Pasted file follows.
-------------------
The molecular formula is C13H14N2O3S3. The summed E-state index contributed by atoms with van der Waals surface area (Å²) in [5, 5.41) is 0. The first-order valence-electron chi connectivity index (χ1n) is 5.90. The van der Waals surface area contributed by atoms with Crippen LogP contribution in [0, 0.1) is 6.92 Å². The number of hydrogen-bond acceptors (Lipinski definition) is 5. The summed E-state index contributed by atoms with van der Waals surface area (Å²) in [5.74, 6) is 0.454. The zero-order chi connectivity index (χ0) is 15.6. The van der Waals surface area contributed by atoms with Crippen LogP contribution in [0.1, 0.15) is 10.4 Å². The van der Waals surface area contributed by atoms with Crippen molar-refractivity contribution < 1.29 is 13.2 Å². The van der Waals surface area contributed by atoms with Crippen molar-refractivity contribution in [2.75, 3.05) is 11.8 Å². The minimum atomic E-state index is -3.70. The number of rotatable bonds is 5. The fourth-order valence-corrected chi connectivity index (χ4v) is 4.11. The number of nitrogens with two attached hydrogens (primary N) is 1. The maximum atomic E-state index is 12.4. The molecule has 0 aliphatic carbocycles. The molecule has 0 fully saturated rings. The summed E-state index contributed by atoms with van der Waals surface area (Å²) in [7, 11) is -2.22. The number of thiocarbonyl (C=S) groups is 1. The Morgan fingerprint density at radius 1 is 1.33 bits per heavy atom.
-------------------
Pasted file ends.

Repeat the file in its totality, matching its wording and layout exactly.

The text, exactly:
The molecular formula is C13H14N2O3S3. The summed E-state index contributed by atoms with van der Waals surface area (Å²) in [5, 5.41) is 0. The first-order valence-electron chi connectivity index (χ1n) is 5.90. The van der Waals surface area contributed by atoms with Crippen LogP contribution in [0, 0.1) is 6.92 Å². The number of hydrogen-bond acceptors (Lipinski definition) is 5. The summed E-state index contributed by atoms with van der Waals surface area (Å²) in [5.74, 6) is 0.454. The zero-order chi connectivity index (χ0) is 15.6. The van der Waals surface area contributed by atoms with Crippen LogP contribution in [0.1, 0.15) is 10.4 Å². The van der Waals surface area contributed by atoms with Crippen molar-refractivity contribution < 1.29 is 13.2 Å². The van der Waals surface area contributed by atoms with Crippen molar-refractivity contribution in [2.75, 3.05) is 11.8 Å². The minimum atomic E-state index is -3.70. The number of rotatable bonds is 5. The fourth-order valence-corrected chi connectivity index (χ4v) is 4.11. The number of nitrogens with two attached hydrogens (primary N) is 1. The maximum atomic E-state index is 12.4. The molecule has 0 aliphatic carbocycles. The molecule has 0 fully saturated rings. The summed E-state index contributed by atoms with van der Waals surface area (Å²) in [7, 11) is -2.22. The number of thiocarbonyl (C=S) groups is 1. The Morgan fingerprint density at radius 1 is 1.33 bits per heavy atom.